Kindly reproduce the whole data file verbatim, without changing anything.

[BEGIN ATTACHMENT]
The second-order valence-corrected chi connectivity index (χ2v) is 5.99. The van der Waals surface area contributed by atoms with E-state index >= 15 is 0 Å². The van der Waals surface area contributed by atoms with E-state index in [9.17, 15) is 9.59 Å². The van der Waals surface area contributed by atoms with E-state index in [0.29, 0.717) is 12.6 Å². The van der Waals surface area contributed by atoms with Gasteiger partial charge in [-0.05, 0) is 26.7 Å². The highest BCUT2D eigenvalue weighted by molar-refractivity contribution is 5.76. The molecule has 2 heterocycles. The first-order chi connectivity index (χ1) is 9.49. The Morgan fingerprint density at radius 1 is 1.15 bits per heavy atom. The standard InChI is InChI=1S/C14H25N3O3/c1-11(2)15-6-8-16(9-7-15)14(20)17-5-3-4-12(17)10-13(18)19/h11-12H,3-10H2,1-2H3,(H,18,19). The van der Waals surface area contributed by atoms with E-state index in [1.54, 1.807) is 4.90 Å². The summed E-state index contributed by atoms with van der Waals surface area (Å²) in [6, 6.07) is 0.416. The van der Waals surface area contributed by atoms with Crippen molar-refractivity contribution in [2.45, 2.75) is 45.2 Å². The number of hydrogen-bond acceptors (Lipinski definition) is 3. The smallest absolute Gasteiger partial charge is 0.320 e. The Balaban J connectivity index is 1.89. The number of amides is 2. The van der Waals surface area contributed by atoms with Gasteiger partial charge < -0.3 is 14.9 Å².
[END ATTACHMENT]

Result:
The second-order valence-corrected chi connectivity index (χ2v) is 5.99. The van der Waals surface area contributed by atoms with E-state index >= 15 is 0 Å². The van der Waals surface area contributed by atoms with E-state index in [9.17, 15) is 9.59 Å². The van der Waals surface area contributed by atoms with E-state index in [0.29, 0.717) is 12.6 Å². The van der Waals surface area contributed by atoms with Gasteiger partial charge in [-0.05, 0) is 26.7 Å². The highest BCUT2D eigenvalue weighted by molar-refractivity contribution is 5.76. The molecule has 2 heterocycles. The first-order chi connectivity index (χ1) is 9.49. The Morgan fingerprint density at radius 1 is 1.15 bits per heavy atom. The standard InChI is InChI=1S/C14H25N3O3/c1-11(2)15-6-8-16(9-7-15)14(20)17-5-3-4-12(17)10-13(18)19/h11-12H,3-10H2,1-2H3,(H,18,19). The van der Waals surface area contributed by atoms with E-state index in [1.54, 1.807) is 4.90 Å². The summed E-state index contributed by atoms with van der Waals surface area (Å²) in [6, 6.07) is 0.416. The van der Waals surface area contributed by atoms with Crippen molar-refractivity contribution in [2.45, 2.75) is 45.2 Å². The number of hydrogen-bond acceptors (Lipinski definition) is 3. The smallest absolute Gasteiger partial charge is 0.320 e. The Balaban J connectivity index is 1.89. The number of amides is 2. The van der Waals surface area contributed by atoms with Gasteiger partial charge < -0.3 is 14.9 Å².